Amazon to close 8 ‘Go’ branches, including in Flatiron District

Andrew Kogan Inc. will close eight branches of its “Amazon Go” stores in the United States, including one location near Baruch College.

Following its announcement of the closures on March 3, the company’s grocery expansion will take a nationwide retreat as a result of cost-cutting measures in lieu of economic uncertainty that has impacted businesses in the technology sector.

“Like any physical retailer, we periodically assess our portfolio of stores and make optimization decisions along the way,” Amazon said in a statement, as reported by GeekWire. “In this case, we’ve decided to close a small number of Amazon Go stores in Seattle, New York City and San Francisco.” 

The company announced the suspension of operations in eight of 29 stores across the United States.

The two branches within New York City will close, including one located on Pearl Lane in the Financial District and on Park Avenue South, which is near Baruch College. The stores will continue operating until April 1.

Customers who frequently visited the stores for the innovative “grab-and-go” style of grocery shopping will still be able to choose from eight locations located in Manhattan.

The other six suspensions will impact the West Coast. All four stores in San Francisco closed their doors, while two locations will close in Seattle, the site of Amazon’s first such establishment.

The announcement came about seven years after the first “Amazon Go” location opened in 2016. Since then, the powerful online retailer has broadened their domestic and global presence, opening its doors in Illinois and California. It also opened a store in London.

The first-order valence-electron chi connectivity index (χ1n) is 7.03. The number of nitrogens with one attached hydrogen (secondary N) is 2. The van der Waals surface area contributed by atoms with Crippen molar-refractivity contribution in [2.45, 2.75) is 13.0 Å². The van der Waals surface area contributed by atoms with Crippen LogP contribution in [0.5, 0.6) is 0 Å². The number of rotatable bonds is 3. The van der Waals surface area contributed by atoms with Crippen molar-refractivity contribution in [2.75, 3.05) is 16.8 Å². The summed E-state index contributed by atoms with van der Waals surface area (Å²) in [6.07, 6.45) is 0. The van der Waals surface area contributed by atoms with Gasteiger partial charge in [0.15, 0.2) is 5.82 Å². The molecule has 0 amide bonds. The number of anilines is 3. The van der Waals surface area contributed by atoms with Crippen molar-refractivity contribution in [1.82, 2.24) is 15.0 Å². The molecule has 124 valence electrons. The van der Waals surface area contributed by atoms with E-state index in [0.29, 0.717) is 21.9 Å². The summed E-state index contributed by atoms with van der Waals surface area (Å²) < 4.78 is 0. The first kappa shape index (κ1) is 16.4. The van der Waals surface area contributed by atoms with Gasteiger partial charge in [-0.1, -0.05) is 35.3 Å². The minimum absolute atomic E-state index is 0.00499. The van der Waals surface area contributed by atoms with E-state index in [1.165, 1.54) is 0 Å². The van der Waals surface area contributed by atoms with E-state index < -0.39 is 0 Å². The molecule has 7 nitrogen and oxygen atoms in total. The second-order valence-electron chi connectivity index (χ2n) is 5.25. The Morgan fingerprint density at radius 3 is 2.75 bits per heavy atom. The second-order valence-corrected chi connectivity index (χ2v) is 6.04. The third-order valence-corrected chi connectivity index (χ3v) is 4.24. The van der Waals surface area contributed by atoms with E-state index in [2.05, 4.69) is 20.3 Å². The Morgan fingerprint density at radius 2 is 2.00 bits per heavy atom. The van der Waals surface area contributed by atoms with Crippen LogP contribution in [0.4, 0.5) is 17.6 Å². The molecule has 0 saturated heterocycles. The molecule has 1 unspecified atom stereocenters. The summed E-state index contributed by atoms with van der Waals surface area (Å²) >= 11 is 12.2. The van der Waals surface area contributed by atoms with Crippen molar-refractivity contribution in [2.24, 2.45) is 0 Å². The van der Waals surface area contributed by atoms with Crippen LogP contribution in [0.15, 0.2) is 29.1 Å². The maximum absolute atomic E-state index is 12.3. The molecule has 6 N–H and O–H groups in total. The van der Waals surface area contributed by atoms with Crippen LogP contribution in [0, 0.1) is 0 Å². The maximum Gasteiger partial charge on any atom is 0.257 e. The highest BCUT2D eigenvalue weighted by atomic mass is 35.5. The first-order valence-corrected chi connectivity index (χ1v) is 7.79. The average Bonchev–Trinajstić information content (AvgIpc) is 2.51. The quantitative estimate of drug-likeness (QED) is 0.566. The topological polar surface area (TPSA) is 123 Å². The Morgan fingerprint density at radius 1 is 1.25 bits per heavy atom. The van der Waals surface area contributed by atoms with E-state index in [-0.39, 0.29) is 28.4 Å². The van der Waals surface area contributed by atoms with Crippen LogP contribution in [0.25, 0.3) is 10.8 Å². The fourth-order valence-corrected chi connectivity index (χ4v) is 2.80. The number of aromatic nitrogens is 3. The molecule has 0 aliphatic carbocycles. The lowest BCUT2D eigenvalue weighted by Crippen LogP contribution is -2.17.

Unlike the average supermarket, customers who walk through the store’s turnstiles and shop can simply scan the QR code found in the company’s app on their smartphones. 

Amazon uses facial recognition and cameras to track what items have been taken and automatically adds them to a customer’s digital cart. If a customer puts an item back on the shelf, it will just as promptly be taken off their digital receipt. 

As one walks out of the store, the payment method linked to their Amazon account will be charged. With the absence of registers, Amazon Go locations use cashier-less checkouts to avoid long lines and overcrowding. 

Amazon experienced some frustrating financial results recently. The company sustained a net loss of $2.7 billion in the fourth quarter of the 2022 fiscal year, despite generating $514 billion in revenue the same year.     

Given these losses, an Amazon spokesperson said that these store sacrifices were an “optimization decision,” but the brand remains “committed to the Amazon Go format.”

Going into this year, Amazon CEO Andy Jassy announced in a memo that the company would initiate layoffs on Jan. 18. He said this would affect at least 18,000 workers, many of whom were largely involved in the grocery sector of the company. 

While some long-term costs can be attributed to COVID-19 pandemic, it is not the sole reason for these decisions, as Amazon generated $33.4 billion in profits in its fourth quarter.

In addition to closing stores to cut costs, Amazon suspended operations in two of its stores in Seattle because of crime and drug use in the area. A new “Amazon Go” location on the outskirts of Seattle opened last year.

In response to these significant layoffs, Amazon will cooperate with impacted employees to find them new positions within the company.